(Hepatic vein outflow can also produce high volume ascites and deterioration of liver function and although this usually presents later it is an important differential diagnosis to exclude).

Poor function small volume small for size syndrome

When a patient is left with a small functional liver volume after resection they may also develop liver dysfunction or failure. This too has been termed small for size syndrome although it used to be termed simple post operative liver failure. The important difference here is that portal hypertension is not an issue and the patient does not have a hyperdynamic cirulation. The problem is that the residual functional liver volume is too small for the patient in terms of its metabolic and detoxifying functions.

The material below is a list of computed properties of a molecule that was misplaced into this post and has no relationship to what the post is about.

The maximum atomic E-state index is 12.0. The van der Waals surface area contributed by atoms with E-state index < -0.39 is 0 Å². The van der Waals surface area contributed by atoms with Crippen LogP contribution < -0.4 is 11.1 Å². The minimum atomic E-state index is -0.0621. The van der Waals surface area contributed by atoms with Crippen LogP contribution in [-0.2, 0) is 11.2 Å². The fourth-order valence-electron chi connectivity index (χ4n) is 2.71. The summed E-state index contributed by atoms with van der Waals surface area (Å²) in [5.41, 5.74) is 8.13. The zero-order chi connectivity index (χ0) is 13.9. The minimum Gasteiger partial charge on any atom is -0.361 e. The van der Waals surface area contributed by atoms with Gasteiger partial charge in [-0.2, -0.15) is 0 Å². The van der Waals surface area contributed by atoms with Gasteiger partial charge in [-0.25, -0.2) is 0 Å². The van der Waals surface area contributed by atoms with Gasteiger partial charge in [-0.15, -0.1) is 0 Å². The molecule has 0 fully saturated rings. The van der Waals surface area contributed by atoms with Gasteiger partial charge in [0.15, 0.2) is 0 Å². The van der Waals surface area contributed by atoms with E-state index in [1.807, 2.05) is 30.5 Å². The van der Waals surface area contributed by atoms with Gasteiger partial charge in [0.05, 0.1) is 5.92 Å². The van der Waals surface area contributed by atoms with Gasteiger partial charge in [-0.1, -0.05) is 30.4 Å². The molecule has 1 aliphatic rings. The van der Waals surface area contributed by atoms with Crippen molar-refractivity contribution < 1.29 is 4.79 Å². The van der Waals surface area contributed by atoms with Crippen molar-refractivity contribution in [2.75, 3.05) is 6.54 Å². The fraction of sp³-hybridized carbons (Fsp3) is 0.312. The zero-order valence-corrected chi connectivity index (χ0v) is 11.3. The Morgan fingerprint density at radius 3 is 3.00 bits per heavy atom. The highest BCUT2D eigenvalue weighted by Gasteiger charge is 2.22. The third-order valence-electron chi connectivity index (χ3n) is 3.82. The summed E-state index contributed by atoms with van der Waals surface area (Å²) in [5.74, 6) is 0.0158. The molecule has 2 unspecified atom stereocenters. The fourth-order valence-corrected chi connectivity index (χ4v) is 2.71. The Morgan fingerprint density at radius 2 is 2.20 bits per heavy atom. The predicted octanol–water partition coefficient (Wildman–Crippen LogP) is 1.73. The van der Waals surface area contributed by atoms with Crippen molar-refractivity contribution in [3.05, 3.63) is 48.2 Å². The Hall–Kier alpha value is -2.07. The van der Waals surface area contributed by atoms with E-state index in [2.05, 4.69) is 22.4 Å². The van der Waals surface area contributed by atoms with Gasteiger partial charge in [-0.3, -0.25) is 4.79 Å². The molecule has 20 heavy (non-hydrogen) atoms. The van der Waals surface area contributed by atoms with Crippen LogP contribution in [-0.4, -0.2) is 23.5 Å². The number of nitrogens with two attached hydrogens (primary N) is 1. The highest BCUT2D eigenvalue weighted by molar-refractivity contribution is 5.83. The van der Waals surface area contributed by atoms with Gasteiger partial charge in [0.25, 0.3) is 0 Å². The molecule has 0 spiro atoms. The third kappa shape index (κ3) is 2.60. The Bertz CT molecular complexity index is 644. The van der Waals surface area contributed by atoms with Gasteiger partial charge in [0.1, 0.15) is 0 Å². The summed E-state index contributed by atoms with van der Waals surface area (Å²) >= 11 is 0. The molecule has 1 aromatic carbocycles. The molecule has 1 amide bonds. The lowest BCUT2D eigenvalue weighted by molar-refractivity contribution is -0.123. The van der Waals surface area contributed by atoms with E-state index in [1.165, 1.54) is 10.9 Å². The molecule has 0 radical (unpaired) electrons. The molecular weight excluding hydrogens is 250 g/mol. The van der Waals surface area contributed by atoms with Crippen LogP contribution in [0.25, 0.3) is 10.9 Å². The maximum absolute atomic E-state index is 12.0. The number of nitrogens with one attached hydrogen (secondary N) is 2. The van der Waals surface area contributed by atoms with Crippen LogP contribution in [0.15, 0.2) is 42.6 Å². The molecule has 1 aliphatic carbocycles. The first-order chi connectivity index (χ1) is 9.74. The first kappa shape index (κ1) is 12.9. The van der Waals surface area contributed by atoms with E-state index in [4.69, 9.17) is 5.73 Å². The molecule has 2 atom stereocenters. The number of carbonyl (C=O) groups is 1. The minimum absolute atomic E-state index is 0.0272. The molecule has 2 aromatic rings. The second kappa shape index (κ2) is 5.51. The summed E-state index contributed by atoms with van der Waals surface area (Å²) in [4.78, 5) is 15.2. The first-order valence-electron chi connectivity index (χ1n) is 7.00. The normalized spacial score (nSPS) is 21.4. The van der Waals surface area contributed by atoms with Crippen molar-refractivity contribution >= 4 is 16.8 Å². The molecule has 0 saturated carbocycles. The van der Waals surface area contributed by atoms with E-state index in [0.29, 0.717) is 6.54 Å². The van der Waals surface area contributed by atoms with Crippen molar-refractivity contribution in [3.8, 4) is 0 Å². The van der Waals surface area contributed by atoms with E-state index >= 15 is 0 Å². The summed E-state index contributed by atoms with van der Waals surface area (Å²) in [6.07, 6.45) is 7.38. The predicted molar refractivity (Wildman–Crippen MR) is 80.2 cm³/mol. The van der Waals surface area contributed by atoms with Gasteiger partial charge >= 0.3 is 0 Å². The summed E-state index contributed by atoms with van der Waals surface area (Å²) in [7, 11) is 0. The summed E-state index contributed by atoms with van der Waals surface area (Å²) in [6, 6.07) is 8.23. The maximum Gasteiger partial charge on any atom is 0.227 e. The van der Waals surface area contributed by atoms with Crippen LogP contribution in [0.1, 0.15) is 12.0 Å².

Factors predisposing to this kind of liver dysfunction include, preoperative chemotherapy associated changes such as sinusoidal obstruction syndrome, steatosis or steatohepatitis. Previous studies including our own have shown that in healthy liver a cut off future  liver remnant  volume of approximately 25% is necessary to avoid the risks of postoperative liver failure and infection. This minimum volume may need to be increased where there is underlying liver disease secondary to chemotherapy, obesity or chronic inflammation.

livervolume copy

This entry was posted in General and tagged , , , , , , . Bookmark the permalink.

2 Responses to Small for size syndrome (s)

  1. Nicola Cinardi MD says:

    Dear Prof Wigmore,